The exact cause of heel spurs is not fully understood. The most well-known cause of heel spurs is the accumulation of calcium in the lower part of the heel bone. It can be caused by a variety of factors, such as wearing unsuitable shoes, running too much, or jumping. People with flat feet or high arches may also be more prone to developing heel spurs.
- Being overweight
- Wearing unhealthy shoes that are not suitable for the foot structure
- Gait disorders that put a load on the foot bones and ligaments
- Foot deformities such as flat feet, low arch height, outward or inward compression, and low metatarsal bones
- Inflammatory diseases such as reactive arthritis and ankylosing spondylitis
Heel spurs cause pain with the first step in the morning. Although this pain decreases during the day, it can continue to increase at the end of the day.
Heel spurs may occur more frequently as age progresses. It can also be observed in situations such as walking for a long time in hard-soled shoes that are not suitable for sports, being exposed to chronic trauma, some rheumatic diseases, pregnancy or obesity. The most common symptoms of heel spurs are;
- Sharp pain like a knife in the heel on the first step of getting out of bed in the morning
- Intermittent pain during the day
- Heel inflammation or heel swelling
- Bone-like protrusion under the heel
- Conditions such as a feeling of tenderness in the heel that make it difficult to walk can be observed.
Orthopedic examination is very important in the diagnosis of a heel spur. A heel spur is suspected as a result of constant or occasional heel pain. In addition, the x-ray image of the heel spur, that is, the presence of thorny protrusions in the x-ray films, gives certainty in the diagnosis. Rarely, some patients are asked for an MRI to see if there is edema or any tears that may exist where the sole of the foot is attached to the heel bone. However, MRI is not a frequently requested examination.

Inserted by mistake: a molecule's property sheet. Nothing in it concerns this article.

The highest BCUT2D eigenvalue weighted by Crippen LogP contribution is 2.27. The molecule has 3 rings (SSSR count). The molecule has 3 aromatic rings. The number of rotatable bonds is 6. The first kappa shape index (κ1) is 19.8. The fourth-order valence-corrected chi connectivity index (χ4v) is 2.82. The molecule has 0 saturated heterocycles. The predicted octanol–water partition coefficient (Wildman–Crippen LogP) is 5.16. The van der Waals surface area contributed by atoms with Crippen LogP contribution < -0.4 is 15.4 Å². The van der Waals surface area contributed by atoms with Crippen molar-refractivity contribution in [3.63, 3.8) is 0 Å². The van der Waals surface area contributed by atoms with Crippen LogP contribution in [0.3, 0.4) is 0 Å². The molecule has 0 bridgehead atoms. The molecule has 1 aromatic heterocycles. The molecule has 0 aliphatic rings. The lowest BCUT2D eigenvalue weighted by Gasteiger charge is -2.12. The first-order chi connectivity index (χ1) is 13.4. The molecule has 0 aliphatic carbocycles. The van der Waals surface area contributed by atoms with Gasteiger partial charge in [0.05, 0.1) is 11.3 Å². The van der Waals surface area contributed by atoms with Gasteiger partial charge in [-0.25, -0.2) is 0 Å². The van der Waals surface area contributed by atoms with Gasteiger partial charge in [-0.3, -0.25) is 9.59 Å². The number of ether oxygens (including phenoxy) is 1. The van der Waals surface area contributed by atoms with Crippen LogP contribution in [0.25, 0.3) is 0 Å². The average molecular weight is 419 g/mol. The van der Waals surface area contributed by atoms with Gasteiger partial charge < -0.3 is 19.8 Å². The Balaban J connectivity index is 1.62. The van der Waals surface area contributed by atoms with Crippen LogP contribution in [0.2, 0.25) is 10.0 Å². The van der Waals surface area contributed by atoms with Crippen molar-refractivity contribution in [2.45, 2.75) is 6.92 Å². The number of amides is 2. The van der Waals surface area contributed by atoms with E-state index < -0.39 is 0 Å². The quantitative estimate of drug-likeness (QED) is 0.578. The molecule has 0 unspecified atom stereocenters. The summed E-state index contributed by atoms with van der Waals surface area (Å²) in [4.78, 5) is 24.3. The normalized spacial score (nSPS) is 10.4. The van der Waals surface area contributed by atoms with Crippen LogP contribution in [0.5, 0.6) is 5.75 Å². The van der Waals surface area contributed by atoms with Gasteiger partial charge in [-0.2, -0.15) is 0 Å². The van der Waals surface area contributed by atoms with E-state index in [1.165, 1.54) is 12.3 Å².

Contrary to popular belief, the treatment of heel spurs consists of very easy and risk-free methods. The surgical operation option is generally the last stage applied.
If the heel spur can resolve without any treatment, the orthopedist will recommend you use insoles. Regularly used insoles in shoes both improve your foot structure and heal the spur on the heel. If no improvement is observed in the heel spur, medical treatments such as laser and ice therapy are recommended.
Heel Spur Laser Treatment
Laser beams, a method used in the treatment of heel spurs, aim to dissolve the ossified structure by penetrating under the skin. It is applied in several sessions at different intensities. Thus, it is ensured that the patient gets rid of the heel spur painlessly.
Heel Spur Ice Treatment
Applying ice to the area where the spur is located is also a frequently used method in the treatment of heel spurs. In this method, ice wrap is applied to the heel and left on for at least 15 minutes. After the inflammation under the heel softens due to the cold, a massage is performed with heel spur cream. In this treatment, definite improvement is observed after a few sessions.
Heel Spur Surgery
In cases where the treatments for heel spurs do not show a positive effect, surgical intervention is the last option. The exact location of the heel spur is determined by taking an x-ray image of the spur before the surgery.
In the rehabilitation phase, it is recommended to use sports shoes for heel spurs with special insoles. It is perfectly normal to experience cramps or numbness as the patient remains motionless for a while at this stage.
Heel Spur Exercises
It is extremely important to strengthen the joints and muscles in the heel so that the heel spur does not recur. Therefore, the patient should follow the exercise schedule determined in order to avoid problems after the treatment.
Movements such as pulling, stretching, squatting, and moving the heel up and down give very effective results if they are applied regularly.